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  • Writer's pictureWITY TRAVELS


Updated: Jun 13, 2022

The island life on Cozumel was hard to figure out. There seemed to be very little open around 4:00 pm when we typically went out to explore. On that particular day, we were going to an empanada place we had found earlier in the week that was open until 5:00 pm. We walked up to its doors, and it was closed. It was only 4:00 pm. More proof that we didn't understand the rhythm of the island life.

In case you are new here, we are Will and Katy. We are a travel couple that is traveling around the world. We are on year two of our travel adventures where we try and visit as many states as possible during our time in Mexico. We are currently on the island of Cozumel.

We walked up and down the streets looking for something to snack on. We found a bakery and grabbed a couple of pieces of Mexican sweet bread. The baked goods were tasty. Not too sweet; just the way I like it. However, they weren't savory and didn’t satisfy our craving.

Our search continued. Around we went in our little neighborhood, on the outskirts of town. Just when we decided we were going to give up and just go to the OXXO convenience store to grab a snack from there, I heard music coming from a building to my right. I looked over and it seemed to be a bar. We had seen one similar a few nights ago. This bar, just like the other, had a wall at the entrance to block the line of vision into the space. It sounded like live music was being played. As we made our way closer, I heard people talking; meaning it was busy with people.

We walked up to the entrance and tried to peek in. Just past the wall, I saw people. Lots of people! We walked through the entry and looked around. Tables and tables of locals with bottles and bottles of beer on their tables. Conversations and singing filled the air. The stage was in front of me and the bar was to my left. Written on poster boards, taped to the wall, was what seemed to be a menu. It listed empanadas, frijoles, and most importantly food we would be able to eat! I looked at Will and we decided to give this place a try. I wasn’t sure if we were supposed to wait to be seated or seat ourselves. I looked around and saw one waiter running around. The musician from the stage finally said in Spanish, “there are tables up here.”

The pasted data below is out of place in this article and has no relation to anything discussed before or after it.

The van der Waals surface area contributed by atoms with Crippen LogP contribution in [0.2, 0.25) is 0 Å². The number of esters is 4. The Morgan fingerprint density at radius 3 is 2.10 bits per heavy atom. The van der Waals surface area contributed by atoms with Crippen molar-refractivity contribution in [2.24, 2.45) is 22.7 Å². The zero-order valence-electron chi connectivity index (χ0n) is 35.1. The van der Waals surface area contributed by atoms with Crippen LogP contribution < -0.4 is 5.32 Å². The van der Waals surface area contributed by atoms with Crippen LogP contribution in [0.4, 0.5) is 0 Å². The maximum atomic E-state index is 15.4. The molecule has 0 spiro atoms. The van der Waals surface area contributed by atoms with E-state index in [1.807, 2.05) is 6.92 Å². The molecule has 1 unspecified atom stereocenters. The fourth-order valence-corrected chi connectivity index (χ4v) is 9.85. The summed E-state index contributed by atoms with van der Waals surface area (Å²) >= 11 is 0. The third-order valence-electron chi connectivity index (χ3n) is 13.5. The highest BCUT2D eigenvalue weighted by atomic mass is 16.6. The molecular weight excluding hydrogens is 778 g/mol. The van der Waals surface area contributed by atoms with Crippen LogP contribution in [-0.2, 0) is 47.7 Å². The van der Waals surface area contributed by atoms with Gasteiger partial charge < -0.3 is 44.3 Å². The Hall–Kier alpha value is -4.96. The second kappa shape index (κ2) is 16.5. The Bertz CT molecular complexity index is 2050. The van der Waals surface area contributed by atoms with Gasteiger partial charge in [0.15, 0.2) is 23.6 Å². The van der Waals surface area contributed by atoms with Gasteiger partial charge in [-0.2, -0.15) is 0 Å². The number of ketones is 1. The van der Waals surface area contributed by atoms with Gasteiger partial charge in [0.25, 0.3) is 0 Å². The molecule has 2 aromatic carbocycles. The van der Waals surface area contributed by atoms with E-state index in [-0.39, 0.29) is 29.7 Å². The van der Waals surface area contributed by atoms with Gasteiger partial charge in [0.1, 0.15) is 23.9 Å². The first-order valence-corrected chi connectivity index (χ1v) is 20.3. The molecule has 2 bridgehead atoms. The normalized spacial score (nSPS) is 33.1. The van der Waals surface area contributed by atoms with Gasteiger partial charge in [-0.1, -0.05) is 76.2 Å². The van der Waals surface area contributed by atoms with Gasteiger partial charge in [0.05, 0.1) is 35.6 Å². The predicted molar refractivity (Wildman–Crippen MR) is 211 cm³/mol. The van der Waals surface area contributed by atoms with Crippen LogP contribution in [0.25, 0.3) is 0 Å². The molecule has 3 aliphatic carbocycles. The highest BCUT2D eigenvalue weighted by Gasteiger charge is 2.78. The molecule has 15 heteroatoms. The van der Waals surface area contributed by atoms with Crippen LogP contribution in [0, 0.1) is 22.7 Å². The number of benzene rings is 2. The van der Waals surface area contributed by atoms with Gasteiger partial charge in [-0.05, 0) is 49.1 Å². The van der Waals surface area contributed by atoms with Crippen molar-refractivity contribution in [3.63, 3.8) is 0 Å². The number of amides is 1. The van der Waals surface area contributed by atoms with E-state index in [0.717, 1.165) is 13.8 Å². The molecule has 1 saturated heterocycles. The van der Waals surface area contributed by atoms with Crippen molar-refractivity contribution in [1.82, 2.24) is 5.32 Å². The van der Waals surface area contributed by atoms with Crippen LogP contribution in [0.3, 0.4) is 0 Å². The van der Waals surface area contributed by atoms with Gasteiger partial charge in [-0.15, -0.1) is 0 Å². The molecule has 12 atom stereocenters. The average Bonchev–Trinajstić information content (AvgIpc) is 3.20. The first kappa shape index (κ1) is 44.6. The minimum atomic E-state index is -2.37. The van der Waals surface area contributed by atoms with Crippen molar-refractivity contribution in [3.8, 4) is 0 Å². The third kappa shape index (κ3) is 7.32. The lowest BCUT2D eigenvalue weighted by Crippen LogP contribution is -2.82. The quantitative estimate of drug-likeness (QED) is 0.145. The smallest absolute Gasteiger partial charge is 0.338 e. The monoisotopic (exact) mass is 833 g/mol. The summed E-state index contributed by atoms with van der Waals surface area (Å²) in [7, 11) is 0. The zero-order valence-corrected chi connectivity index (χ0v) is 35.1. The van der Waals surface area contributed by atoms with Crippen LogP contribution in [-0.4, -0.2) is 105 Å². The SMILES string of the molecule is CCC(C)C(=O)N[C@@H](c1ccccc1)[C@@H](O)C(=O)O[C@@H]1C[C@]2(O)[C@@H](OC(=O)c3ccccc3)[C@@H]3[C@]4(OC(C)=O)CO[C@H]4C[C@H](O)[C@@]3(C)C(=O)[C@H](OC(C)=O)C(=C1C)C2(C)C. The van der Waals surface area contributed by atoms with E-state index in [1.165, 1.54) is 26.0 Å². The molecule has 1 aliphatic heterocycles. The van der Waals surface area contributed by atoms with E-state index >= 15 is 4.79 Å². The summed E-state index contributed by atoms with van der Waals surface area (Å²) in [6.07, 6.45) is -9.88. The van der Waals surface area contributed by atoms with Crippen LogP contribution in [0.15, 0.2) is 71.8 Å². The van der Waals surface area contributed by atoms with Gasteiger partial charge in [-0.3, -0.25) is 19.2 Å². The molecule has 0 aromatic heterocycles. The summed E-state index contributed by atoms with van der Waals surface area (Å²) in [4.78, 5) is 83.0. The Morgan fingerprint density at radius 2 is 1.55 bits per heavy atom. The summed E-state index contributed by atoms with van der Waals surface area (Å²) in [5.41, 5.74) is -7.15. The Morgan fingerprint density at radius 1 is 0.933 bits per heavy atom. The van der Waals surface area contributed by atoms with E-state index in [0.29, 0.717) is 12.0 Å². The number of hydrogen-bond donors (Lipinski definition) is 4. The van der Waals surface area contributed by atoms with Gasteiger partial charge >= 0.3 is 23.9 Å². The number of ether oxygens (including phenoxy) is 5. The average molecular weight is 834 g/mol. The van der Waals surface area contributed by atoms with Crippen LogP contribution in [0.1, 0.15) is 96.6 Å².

We walked over to the open table in front of the room, sat down, and waited for the waiter. It was an open area, with tall walls surrounding. Instead of a regular enclosed roof, there were poles that held up a thatched roof. About 20 sets of outdoor plastic tables and chairs were scattered throughout the restaurant. Nearly each one of them was occupied. A huge mango tree rested in the middle of the space. I noticed painted on the front of the stage the name of the restaurant, Mangalitos. Which derives from the word mango. I felt a breeze blow through and the fans blowing, it kept the space from being too hot. Papel picado, the colorful Mexican paper flags, hung above our heads and throughout the whole bar. Christmas lights were strung around the poles.

The waiter rushed up to our table and asked what we wanted. I asked him if they had a proper menu or just the menu taped up on the wall. He tried to explain to me that those were the snacks that they gave to us once we ordered our drinks. He used words I wasn't familiar with. I was confused and had to ask again. He explained again in a different way. I apologized saying that there are words in Mexican Spanish that I don’t know. He was so kind and just tried to help us understand. I was not only confused due to the vocabulary but because it seemed like we didn’t need to pay for the snacks. Just for the drinks. I asked how much each dish cost. He said nothing. Just pay for the drinks. These snacks were items like empanadas, chicken wings, and ceviche. Still not sure if we would be paying for food or not, we went ahead and ordered two beers. Dos Equis. I turned to Will and tried to explain to him everything that just happened.